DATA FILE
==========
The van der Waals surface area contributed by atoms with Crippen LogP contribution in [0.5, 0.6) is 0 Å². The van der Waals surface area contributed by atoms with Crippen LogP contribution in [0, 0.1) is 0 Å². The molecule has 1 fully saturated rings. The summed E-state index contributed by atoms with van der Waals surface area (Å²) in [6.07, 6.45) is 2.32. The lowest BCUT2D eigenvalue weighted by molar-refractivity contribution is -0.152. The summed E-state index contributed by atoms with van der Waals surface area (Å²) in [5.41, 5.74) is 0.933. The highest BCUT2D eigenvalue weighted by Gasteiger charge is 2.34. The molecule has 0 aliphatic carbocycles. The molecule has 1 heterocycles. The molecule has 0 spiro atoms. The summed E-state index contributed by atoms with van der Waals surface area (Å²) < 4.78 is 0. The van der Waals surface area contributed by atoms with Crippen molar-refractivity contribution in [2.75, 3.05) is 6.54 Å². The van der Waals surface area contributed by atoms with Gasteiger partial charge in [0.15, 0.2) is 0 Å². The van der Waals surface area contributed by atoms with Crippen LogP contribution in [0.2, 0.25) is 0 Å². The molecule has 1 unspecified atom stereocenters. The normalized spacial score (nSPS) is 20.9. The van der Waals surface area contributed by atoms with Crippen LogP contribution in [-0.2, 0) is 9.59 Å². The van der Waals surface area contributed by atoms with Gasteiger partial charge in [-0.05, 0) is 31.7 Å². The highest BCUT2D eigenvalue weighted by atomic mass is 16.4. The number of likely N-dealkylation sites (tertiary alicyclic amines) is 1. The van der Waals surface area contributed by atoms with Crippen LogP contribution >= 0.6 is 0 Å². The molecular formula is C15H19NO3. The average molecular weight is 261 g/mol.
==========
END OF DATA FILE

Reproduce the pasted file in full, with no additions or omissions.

The van der Waals surface area contributed by atoms with Crippen LogP contribution in [0.5, 0.6) is 0 Å². The van der Waals surface area contributed by atoms with Crippen LogP contribution in [0, 0.1) is 0 Å². The molecule has 1 fully saturated rings. The summed E-state index contributed by atoms with van der Waals surface area (Å²) in [6.07, 6.45) is 2.32. The lowest BCUT2D eigenvalue weighted by molar-refractivity contribution is -0.152. The summed E-state index contributed by atoms with van der Waals surface area (Å²) in [5.41, 5.74) is 0.933. The highest BCUT2D eigenvalue weighted by Gasteiger charge is 2.34. The molecule has 0 aliphatic carbocycles. The molecule has 1 heterocycles. The molecule has 0 spiro atoms. The summed E-state index contributed by atoms with van der Waals surface area (Å²) < 4.78 is 0. The van der Waals surface area contributed by atoms with Crippen molar-refractivity contribution in [2.75, 3.05) is 6.54 Å². The van der Waals surface area contributed by atoms with Gasteiger partial charge in [0.15, 0.2) is 0 Å². The van der Waals surface area contributed by atoms with Crippen LogP contribution in [0.2, 0.25) is 0 Å². The molecule has 1 unspecified atom stereocenters. The normalized spacial score (nSPS) is 20.9. The van der Waals surface area contributed by atoms with Crippen LogP contribution in [-0.2, 0) is 9.59 Å². The van der Waals surface area contributed by atoms with Gasteiger partial charge in [-0.05, 0) is 31.7 Å². The highest BCUT2D eigenvalue weighted by atomic mass is 16.4. The number of likely N-dealkylation sites (tertiary alicyclic amines) is 1. The van der Waals surface area contributed by atoms with Crippen LogP contribution >= 0.6 is 0 Å². The molecular formula is C15H19NO3. The average molecular weight is 261 g/mol.